Japanese passion is perhaps redirected towards the maintenance and survival of their unique culture. With eyes wide open and aware of the possibility of unseen consequences the Japanese are expressing a sovereignty of collectivism over individualist preoccupations that have come to define the global race to out-populate economic competitors. It is a kind of war with the dominant theory of all things. One thing seems certain, 21st Century multi-culturalism is a universal disaster. I wish the Japanese people success.

  • Fascinating article, glad you found my vintage CC pic for the header ;)

    When I was in Japan the sense I got from people was that the popularity and simplicity of porn was a huge factor. The story went that young women were getting more and more “feminist” (within the Japanese context, so not super-extreme by western standards) while young men were refusing to keep up and still had patriarchal expectations that the women didn’t want to tolerate. The result was men choosing porn because they got what they wanted without complaint, while many women were just skipping dating all together. The whole “otaku” phenomenon was mixed into this narrative, as in there was some subculture of otaku who had given up on real women and decided porn+robots was all they’d need to be happy.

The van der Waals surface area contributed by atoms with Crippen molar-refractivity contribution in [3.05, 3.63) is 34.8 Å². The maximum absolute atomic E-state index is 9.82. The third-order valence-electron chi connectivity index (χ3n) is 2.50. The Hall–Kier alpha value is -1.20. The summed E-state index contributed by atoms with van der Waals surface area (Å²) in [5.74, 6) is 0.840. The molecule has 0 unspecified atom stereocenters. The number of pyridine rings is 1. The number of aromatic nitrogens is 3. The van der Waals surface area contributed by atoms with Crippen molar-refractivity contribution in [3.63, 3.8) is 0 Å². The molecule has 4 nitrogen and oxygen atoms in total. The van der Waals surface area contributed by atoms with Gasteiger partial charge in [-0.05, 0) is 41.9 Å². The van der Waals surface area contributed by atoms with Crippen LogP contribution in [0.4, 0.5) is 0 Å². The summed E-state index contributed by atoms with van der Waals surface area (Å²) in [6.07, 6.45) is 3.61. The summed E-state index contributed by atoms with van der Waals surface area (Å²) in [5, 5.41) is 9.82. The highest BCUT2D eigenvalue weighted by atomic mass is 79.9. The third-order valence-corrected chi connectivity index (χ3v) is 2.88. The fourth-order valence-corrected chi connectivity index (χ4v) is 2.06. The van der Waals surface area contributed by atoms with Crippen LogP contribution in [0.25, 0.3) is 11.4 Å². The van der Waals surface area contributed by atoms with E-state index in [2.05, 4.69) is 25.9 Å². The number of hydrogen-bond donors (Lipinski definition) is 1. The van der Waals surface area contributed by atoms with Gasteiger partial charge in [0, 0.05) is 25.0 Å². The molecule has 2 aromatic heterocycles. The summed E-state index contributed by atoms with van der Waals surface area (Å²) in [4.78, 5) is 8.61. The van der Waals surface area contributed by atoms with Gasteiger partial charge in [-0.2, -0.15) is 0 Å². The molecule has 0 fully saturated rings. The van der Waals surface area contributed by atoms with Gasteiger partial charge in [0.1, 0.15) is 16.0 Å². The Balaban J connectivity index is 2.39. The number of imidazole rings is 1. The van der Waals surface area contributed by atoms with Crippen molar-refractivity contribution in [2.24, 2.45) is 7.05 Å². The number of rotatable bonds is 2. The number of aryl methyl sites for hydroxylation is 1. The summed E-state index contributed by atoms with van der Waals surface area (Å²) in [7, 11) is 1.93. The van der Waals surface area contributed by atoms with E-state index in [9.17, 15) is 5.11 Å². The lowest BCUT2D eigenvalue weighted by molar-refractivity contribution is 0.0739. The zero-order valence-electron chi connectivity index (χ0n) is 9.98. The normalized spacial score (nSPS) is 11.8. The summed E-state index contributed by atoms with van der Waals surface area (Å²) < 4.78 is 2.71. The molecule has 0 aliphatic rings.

It’s very possible this was a biased sense as I didn’t go over this idea with a lot of local Japanese men, but it was fascinating and compelling to me, especially since I think it’s happening all over the world, just unevenly depending on local internet access and culture.

    Was this a question you came across while doing all this great research? Seems really important but also I wouldn’t be surprised if no serious analysis had been done on such an awkward, touchy subject.

    To me it seems like (if real) this idea fills an important gap in all the logic above. Especially this part:

    > However, the interesting thing about Sagami’s study, Aoki reports, is that, generally speaking, people in Japan have no aversion to sex: 83 percent of single men and 58 percent of single women in their 20s and 30s say they want to have sex.